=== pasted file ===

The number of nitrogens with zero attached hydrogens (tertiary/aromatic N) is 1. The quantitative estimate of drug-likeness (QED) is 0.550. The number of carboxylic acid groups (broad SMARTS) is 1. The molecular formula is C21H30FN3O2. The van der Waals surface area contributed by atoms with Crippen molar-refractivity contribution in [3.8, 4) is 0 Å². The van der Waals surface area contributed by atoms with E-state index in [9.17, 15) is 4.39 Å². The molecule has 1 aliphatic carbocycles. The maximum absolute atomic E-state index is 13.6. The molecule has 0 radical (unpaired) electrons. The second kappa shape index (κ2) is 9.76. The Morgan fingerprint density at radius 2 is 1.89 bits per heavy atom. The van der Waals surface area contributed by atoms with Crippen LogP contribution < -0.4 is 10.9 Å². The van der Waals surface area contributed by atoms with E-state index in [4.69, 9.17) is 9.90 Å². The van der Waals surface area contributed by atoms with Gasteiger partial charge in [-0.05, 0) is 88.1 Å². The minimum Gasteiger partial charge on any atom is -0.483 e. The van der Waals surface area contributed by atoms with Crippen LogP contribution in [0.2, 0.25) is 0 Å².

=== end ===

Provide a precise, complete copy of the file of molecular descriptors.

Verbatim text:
The number of nitrogens with zero attached hydrogens (tertiary/aromatic N) is 1. The quantitative estimate of drug-likeness (QED) is 0.550. The number of carboxylic acid groups (broad SMARTS) is 1. The molecular formula is C21H30FN3O2. The van der Waals surface area contributed by atoms with Crippen molar-refractivity contribution in [3.8, 4) is 0 Å². The van der Waals surface area contributed by atoms with E-state index in [9.17, 15) is 4.39 Å². The molecule has 1 aliphatic carbocycles. The maximum absolute atomic E-state index is 13.6. The molecule has 0 radical (unpaired) electrons. The second kappa shape index (κ2) is 9.76. The Morgan fingerprint density at radius 2 is 1.89 bits per heavy atom. The van der Waals surface area contributed by atoms with Crippen LogP contribution < -0.4 is 10.9 Å². The van der Waals surface area contributed by atoms with E-state index in [4.69, 9.17) is 9.90 Å². The van der Waals surface area contributed by atoms with Gasteiger partial charge in [-0.05, 0) is 88.1 Å². The minimum Gasteiger partial charge on any atom is -0.483 e. The van der Waals surface area contributed by atoms with Crippen LogP contribution in [0.2, 0.25) is 0 Å².